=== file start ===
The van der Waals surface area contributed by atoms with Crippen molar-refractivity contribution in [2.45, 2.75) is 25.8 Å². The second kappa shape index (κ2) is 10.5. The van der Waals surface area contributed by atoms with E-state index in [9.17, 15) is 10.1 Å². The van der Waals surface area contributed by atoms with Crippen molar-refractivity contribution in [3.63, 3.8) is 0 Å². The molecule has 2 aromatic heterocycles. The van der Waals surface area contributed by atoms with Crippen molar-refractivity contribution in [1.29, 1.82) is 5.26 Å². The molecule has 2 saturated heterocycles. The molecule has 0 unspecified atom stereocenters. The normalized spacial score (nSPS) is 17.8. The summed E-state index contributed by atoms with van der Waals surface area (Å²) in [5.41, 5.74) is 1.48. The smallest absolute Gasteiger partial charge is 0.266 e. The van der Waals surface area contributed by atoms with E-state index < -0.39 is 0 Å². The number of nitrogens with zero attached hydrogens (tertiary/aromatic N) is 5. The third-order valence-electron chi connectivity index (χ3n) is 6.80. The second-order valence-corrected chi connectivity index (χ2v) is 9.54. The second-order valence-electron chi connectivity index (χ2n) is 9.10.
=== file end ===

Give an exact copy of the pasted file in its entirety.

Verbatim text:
The van der Waals surface area contributed by atoms with Crippen molar-refractivity contribution in [2.45, 2.75) is 25.8 Å². The second kappa shape index (κ2) is 10.5. The van der Waals surface area contributed by atoms with E-state index in [9.17, 15) is 10.1 Å². The van der Waals surface area contributed by atoms with Crippen molar-refractivity contribution in [3.63, 3.8) is 0 Å². The molecule has 2 aromatic heterocycles. The van der Waals surface area contributed by atoms with Crippen molar-refractivity contribution in [1.29, 1.82) is 5.26 Å². The molecule has 2 saturated heterocycles. The molecule has 0 unspecified atom stereocenters. The normalized spacial score (nSPS) is 17.8. The summed E-state index contributed by atoms with van der Waals surface area (Å²) in [5.41, 5.74) is 1.48. The smallest absolute Gasteiger partial charge is 0.266 e. The van der Waals surface area contributed by atoms with E-state index < -0.39 is 0 Å². The number of nitrogens with zero attached hydrogens (tertiary/aromatic N) is 5. The third-order valence-electron chi connectivity index (χ3n) is 6.80. The second-order valence-corrected chi connectivity index (χ2v) is 9.54. The second-order valence-electron chi connectivity index (χ2n) is 9.10.